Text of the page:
This morning I arrived at ATE’s incredible new Inclusion Centre reporting for work, early morning on what turned out to be a very hot day. Stepping in, I walked into a magic moment; the launch of the ATE SNAP Play Scheme. Looking around, Sarah Livesey, our Operations and Projects Support Officer, was sat with around 10 children whilst our very talented Play Scheme Coordinator Ernestina greeted the group of around 11 mothers and grandmothers.

As time passed more and more women came through the Centre bringing their children and grandchildren. As the children sat on the floor awaiting the upcoming activities and the women spoke amongst themselves, it was exactly what you would expect a fun, warm and welcoming play scheme to be. Initially though, there was no play and limited conversation, with almost nerves amongst everyone. This is probably because most of these women and children are not usually able to access such an opportunity, due to the disabilities and various health conditions affecting these children. Because of this, these children and families are often isolated from their communities, not able to access education, childcare or support.

But within half an hour, all nerves eased and the shy and unsure moment melted away. By 9am there were over 17 adults in attendance and 16 children, from 2 years old up to teenage years.

Ernestina led the session, firstly welcoming everyone and introducing the values of the SNAP Play Scheme to the group, showing them the planning board and explaining terms like INCLUSION, WELCOME, SAFETY AND PLAY. Then the first activity began, as Ernestina explained the importance of sensory activity for the developmental aspect to PLAY. Each caregiver sat on the floor and joined their child or children as glue, card and fabrics were passed around and sensory sheets were made together between child and mother/ grandmother. The next activity to take place was the creation of a ‘playbook’ for each child to create, encouraging the free use of colour and textures, as the children splashed their personalities over the pages to colour, glue and draw.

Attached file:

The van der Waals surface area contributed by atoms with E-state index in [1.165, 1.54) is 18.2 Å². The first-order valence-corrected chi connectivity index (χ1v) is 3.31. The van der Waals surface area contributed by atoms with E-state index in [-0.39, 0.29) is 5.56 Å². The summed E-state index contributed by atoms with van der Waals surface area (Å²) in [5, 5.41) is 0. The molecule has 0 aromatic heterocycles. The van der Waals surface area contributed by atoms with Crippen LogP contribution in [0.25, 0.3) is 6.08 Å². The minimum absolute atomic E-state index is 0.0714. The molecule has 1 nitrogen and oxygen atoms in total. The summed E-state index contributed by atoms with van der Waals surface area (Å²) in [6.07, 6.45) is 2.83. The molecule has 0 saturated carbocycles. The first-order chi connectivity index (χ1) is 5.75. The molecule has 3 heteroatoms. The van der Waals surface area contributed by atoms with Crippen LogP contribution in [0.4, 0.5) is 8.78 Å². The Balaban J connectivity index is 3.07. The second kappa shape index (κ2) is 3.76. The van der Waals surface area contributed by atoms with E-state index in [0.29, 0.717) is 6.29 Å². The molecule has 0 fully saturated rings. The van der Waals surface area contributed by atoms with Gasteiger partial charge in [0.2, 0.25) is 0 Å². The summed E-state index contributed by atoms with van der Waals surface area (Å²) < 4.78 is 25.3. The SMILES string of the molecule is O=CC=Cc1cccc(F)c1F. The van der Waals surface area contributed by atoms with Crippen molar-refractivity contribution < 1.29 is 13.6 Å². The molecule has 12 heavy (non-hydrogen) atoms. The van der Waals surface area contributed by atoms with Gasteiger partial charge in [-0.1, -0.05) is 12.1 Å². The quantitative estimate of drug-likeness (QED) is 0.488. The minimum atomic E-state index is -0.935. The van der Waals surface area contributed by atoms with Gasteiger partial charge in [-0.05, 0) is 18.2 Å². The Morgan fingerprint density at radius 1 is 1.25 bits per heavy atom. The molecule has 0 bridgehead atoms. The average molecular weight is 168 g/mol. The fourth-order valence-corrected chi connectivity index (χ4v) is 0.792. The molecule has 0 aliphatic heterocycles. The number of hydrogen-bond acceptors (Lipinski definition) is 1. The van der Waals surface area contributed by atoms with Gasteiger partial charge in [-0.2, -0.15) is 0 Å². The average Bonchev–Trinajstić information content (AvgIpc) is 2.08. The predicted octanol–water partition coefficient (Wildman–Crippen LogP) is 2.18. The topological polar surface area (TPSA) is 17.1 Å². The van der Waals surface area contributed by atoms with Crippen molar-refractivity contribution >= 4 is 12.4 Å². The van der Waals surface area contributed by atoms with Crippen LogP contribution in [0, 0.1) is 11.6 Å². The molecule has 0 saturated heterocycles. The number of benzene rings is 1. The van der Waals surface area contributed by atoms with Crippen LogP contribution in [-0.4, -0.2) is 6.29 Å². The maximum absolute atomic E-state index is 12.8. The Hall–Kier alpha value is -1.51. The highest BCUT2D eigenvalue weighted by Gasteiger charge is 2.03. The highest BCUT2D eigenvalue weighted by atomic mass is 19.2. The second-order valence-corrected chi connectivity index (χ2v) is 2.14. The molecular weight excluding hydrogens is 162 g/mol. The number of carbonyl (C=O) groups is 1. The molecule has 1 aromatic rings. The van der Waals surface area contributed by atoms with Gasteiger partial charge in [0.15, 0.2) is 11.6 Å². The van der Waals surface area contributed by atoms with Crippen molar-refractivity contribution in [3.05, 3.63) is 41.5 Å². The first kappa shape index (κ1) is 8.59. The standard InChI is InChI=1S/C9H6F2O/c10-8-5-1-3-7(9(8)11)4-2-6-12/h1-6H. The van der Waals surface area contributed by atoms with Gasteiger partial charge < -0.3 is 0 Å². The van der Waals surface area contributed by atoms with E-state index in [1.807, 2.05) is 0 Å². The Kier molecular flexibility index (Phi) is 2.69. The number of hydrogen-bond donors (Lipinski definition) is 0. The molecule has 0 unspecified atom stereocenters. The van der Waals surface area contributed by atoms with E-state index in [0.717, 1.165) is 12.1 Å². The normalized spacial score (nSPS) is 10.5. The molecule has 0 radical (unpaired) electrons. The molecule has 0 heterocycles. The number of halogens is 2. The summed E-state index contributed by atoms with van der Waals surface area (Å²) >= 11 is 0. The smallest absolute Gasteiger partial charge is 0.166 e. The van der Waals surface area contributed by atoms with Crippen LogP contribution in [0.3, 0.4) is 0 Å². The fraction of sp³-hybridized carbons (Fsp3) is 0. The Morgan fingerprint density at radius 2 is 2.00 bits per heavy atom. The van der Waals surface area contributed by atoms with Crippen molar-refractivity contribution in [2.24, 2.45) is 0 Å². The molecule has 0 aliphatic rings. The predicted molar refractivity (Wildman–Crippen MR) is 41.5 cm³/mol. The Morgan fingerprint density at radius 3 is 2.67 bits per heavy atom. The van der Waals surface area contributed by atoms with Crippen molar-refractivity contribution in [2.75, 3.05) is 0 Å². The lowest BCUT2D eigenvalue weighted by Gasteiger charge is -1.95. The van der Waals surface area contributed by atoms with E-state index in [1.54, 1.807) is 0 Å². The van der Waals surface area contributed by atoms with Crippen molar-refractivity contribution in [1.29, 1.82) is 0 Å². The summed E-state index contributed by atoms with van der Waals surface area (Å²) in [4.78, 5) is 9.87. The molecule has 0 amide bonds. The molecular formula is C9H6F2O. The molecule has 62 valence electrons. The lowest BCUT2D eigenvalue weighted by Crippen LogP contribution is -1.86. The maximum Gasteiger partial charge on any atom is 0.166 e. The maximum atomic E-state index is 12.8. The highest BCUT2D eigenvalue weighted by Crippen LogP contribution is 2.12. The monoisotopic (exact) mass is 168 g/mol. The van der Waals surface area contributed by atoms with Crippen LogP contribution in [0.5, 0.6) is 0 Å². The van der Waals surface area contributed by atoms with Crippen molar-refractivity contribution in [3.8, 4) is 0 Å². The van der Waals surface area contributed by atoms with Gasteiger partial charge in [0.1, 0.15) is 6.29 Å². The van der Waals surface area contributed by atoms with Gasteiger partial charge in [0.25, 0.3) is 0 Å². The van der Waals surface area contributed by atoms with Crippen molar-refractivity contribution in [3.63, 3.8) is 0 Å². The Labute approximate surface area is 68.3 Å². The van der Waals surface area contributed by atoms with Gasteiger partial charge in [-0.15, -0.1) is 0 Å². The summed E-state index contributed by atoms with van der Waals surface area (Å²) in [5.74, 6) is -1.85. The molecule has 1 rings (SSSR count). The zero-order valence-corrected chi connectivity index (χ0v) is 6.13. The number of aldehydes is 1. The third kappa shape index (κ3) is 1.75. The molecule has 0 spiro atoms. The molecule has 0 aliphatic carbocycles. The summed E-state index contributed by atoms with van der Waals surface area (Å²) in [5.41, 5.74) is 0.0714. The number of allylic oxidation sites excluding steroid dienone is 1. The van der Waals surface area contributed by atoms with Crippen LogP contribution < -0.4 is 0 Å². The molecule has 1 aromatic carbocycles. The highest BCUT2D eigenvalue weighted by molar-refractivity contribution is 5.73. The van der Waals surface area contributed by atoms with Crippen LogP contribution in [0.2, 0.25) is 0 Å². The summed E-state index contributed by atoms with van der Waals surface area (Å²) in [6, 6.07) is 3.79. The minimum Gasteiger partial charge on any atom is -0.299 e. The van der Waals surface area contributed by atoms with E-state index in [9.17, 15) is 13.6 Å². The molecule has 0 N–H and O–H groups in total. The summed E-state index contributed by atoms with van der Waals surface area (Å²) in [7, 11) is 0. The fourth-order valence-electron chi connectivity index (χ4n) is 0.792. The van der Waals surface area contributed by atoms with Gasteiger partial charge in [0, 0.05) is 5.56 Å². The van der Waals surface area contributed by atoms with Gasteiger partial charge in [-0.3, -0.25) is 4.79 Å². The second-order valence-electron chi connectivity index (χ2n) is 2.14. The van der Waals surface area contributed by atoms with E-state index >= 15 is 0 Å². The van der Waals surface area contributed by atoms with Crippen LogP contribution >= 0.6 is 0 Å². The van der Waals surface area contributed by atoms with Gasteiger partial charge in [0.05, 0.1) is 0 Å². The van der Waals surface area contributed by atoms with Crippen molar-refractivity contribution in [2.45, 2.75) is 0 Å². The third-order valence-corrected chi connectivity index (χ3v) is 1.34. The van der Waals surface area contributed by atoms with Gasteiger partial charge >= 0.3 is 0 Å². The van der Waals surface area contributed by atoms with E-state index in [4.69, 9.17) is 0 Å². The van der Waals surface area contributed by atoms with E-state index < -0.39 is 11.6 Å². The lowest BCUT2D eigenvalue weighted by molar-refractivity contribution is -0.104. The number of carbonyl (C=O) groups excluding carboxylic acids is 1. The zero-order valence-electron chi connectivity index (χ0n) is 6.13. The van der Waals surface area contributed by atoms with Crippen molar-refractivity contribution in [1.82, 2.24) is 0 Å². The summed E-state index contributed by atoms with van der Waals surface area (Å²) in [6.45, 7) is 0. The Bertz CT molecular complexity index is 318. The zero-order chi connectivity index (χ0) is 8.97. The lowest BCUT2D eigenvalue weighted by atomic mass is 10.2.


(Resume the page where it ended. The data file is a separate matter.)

Looking around the room its as though this playscheme has been in existence for some time, seeing the smiles and pure joy on so many faces; from grandmothers having the chance to be silly, posing for pictures holding up creations made that session, to children engaged with the diversity of colours, textures and activities. Often I caught Ernestina smiling or laughing as she worked with the children and caregivers throughout the sessions and although not a specific play scheme goal, it seems as though the adults took as much from the session as the children.

Before ATE’s SNAP Programme across Lawra and surrounding districts, services and support for children with disabilities and serious health conditions was non-existent, meaning parents and grandparents were locked in a cycle of poverty, unable to secure employment or education as well as any social support from the community. But with ATE’s New Inclusion Centre spearheading the long running SNAP programme, isolation is a thing of the past for these women and children.

By Jessica Cruse, ATE Interim Director of Operations, Written on Tuesday 18th July